“I was at the draft… the first two rounds I wasn’t expecting to hear my name at all and it was pretty relaxed,” said Graves. “Third round was a bit closer to where I was ranked so I was more alert.”
Like the other Ranger draftees, Graves made the trip to New York City almost immediately after to familiarize himself with his new home.
“(Yarmouth) is a really small town… I’d never been to New York. I went to Times Square and walked outside of Madison Square Garden,” Graves said. I’d never seen anything like that before. I wouldn’t say I was ‘shocked’ but it was a pretty surreal experience.”
Graves took part in the Traverse City Tournament, which he admitted was a slightly higher level of competition than he was used to, before making his way back to Charlottetown and began his third season with the QMJHL franchise. Defenseman Jimmy Oligny, previously a fixture on the team’s defense, was traded, and Graves was pushed into a first-pairing role. Often alongside 20-year-old overager and Dallas Stars draft pick Troy Vance, Graves not only proved skeptics wrong but quickly developed into the team’s most reliable defenseman. Graves played well defensively but also earned some powerplay minutes and potted a few goals with his devestating slapshot.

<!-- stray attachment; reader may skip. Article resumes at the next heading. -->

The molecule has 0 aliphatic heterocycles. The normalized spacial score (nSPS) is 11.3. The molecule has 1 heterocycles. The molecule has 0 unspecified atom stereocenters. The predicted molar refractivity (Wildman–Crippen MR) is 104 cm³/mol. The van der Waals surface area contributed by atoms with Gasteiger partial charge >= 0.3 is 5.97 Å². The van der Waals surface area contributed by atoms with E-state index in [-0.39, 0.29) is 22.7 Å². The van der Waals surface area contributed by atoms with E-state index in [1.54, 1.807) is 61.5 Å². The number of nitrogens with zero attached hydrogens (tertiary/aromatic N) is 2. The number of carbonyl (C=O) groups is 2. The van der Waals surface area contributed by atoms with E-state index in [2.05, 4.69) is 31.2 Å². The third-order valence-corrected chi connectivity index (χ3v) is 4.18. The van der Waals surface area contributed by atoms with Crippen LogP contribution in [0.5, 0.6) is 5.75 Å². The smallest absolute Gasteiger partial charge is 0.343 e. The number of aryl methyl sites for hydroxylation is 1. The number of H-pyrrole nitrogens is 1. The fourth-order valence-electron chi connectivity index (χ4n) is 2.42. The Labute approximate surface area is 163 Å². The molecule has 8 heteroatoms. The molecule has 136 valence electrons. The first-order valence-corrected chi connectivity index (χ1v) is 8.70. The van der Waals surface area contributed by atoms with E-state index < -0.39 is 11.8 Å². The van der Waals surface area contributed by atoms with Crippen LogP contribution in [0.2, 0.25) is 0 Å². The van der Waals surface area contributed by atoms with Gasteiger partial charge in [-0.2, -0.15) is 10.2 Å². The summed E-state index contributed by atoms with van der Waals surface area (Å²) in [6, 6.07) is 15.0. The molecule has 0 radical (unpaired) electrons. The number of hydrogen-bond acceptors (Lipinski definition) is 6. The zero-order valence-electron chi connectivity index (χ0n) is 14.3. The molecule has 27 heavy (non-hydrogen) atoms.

For some time Graves was a key piece for a thriving Charlottetown team. They were in the BMO CHL Top 10 teams four weeks into the season and were one of the highest ranking QMJHL teams. However, they dropped off dramatically afterwards. By the QMJHL’s January 7th trading deadline the Islanders were below .500 and management decided to blow it up. Graves said he had heard that changes would be made but his partial no-trade clause meant his future was largely in his own control.